The Association of Writers and Writing Programs (AWP) has been “fostering literary talent and achievement” since 1967, but this is the first year they’ve done so in the West.
What happens at AWP? Keynotes. Dozens of featured readings. Dozens of panels. And at least half a dozen off-site parties every night. It’s a virtual who's who of the literary world, with special emphasis on MFA students, programs, and instructors. If you’re a serious writer, this is the place to be. I say that a bit tongue-in-cheek, because I know there are a lot of serious writers in the West who have perhaps never heard of AWP.
the conference (besides the famous Blue Bear sculpture outside Denver's Convention Center peering in at all of us)….
Lots of friends from the West’s writing community were there. Teresa Jordan. Laura Pritchett. LeAnne Howe. Kent Myers. Laurie Wagner Buyer. Julene Bair. Lisa Jones. David Romtvedt. Chris Ransick. Maria Martinez. Deirdre McNamer, Lee Ann Roripaugh. So many more! And Denver’s own Lighthouse Writers was a prominent sponsor.
Lynn Stegner and Russell Rowland after months of email communications. Kittredge's comments on Western mythology reminded me that I need to re-read his classic memoir, Hole in the Sky, and read for the first time The Best Short Stories of William Kittredge (Greywolf Press).
Robert Wilder and Pam Houston (with Summer Wood and Uma Krishnaswami) had the audience laughing out loud during the panel, “Writing the West: The Transplanted Writer as Literary Outsider.” Pam and I have presented together a couple of times and it was good to be again in the presence of her wit. Rob (author of Daddy Needs a Drink) is a writer with that rare gift of both humor and wisdom. Here are a few of their more serious comments (not verbatim):
“I love the West exactly the way someone from New Jersey loves the West,” said Pam. “What happened to me in the western landscape? The Colorado Plateau was big enough that it made me feel like IT knew more than I did. My first job was JUST TO TRY TO GET IT DOWN.”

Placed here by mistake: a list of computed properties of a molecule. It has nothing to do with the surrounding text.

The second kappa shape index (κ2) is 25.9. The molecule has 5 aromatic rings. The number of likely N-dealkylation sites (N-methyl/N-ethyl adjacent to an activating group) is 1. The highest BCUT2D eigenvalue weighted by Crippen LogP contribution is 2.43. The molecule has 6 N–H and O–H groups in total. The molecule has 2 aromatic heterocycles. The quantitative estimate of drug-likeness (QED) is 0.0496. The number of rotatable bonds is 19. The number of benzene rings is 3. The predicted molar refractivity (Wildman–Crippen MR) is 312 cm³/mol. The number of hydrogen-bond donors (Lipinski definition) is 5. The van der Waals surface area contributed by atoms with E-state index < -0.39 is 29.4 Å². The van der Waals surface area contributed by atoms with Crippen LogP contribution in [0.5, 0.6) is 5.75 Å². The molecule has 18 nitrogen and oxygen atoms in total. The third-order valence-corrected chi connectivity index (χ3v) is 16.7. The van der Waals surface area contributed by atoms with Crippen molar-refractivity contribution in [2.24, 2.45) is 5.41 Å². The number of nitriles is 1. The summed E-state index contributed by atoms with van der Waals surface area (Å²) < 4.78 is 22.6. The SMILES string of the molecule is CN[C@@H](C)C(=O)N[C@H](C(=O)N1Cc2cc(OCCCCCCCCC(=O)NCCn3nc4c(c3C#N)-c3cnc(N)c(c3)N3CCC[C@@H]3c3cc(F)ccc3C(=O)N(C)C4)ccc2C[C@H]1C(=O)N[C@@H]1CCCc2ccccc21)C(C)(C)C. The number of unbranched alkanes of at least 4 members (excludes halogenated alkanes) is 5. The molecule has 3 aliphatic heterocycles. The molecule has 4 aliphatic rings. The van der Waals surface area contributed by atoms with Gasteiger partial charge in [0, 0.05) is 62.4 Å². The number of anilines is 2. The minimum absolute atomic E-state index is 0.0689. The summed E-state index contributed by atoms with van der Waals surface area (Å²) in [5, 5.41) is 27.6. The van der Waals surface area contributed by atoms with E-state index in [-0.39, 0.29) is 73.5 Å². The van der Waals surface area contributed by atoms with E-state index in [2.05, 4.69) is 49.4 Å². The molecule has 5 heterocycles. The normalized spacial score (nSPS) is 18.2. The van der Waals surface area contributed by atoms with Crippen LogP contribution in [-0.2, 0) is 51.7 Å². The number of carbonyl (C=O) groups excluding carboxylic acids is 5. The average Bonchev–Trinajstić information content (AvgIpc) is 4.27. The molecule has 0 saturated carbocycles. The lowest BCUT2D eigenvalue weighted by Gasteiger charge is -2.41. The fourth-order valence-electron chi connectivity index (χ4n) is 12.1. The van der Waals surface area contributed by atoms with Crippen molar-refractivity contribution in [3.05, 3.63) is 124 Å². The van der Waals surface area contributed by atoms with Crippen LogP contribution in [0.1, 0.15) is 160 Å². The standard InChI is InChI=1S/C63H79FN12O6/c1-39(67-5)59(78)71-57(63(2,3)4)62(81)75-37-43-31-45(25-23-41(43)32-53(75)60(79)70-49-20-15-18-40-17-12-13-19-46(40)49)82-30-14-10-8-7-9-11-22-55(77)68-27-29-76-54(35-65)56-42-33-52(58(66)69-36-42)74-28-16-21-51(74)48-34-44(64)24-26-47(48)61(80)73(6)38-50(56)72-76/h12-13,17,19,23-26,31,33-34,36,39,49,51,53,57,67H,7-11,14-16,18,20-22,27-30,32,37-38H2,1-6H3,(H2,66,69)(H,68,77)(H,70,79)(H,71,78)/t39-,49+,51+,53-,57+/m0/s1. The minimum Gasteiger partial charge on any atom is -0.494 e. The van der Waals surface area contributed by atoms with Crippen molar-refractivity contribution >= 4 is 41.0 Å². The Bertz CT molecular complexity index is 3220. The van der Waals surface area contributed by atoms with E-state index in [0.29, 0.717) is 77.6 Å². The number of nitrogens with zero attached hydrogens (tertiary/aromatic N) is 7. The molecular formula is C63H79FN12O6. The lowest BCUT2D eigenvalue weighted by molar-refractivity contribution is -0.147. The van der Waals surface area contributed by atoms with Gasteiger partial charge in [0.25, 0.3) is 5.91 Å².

Ron Carlson (who spoke at the "Tribute to William Kittredge" event along with Terry Tempest Williams and Rick Bass) gives similar advice in his book Ron Carlson Writes a Story. "Solve your problems through the physical world," he advises writers. Terry gave me similar advice over fifteen years ago at a workshop in Wyoming. She challenged all of us to know the names of at least 10 plants, 10 trees, and 10 creatures that share our landscape.
During the "Writing the West" panel, Summer Wood (winner of the $50,000 AROHO Gift of Freedom Award) gave this advice: "Understand how STORY SITS IN LANDSCAPE."
In my essay, "A Shape-Shifting Land" (included in the forthcoming anthology In the Manner of the Country), I write: "Writing personal stories about the landscapes we love is a radical act. A protective act. A celebratory act. Even an act of desperation. It is also an intimate and sensual act. Sometimes I crave the western earth like food, or breath, or sex, or water."
What do you crave in your writing? How do your stories sit in landscape?
More AWP inspiration to follow, so stay-tuned.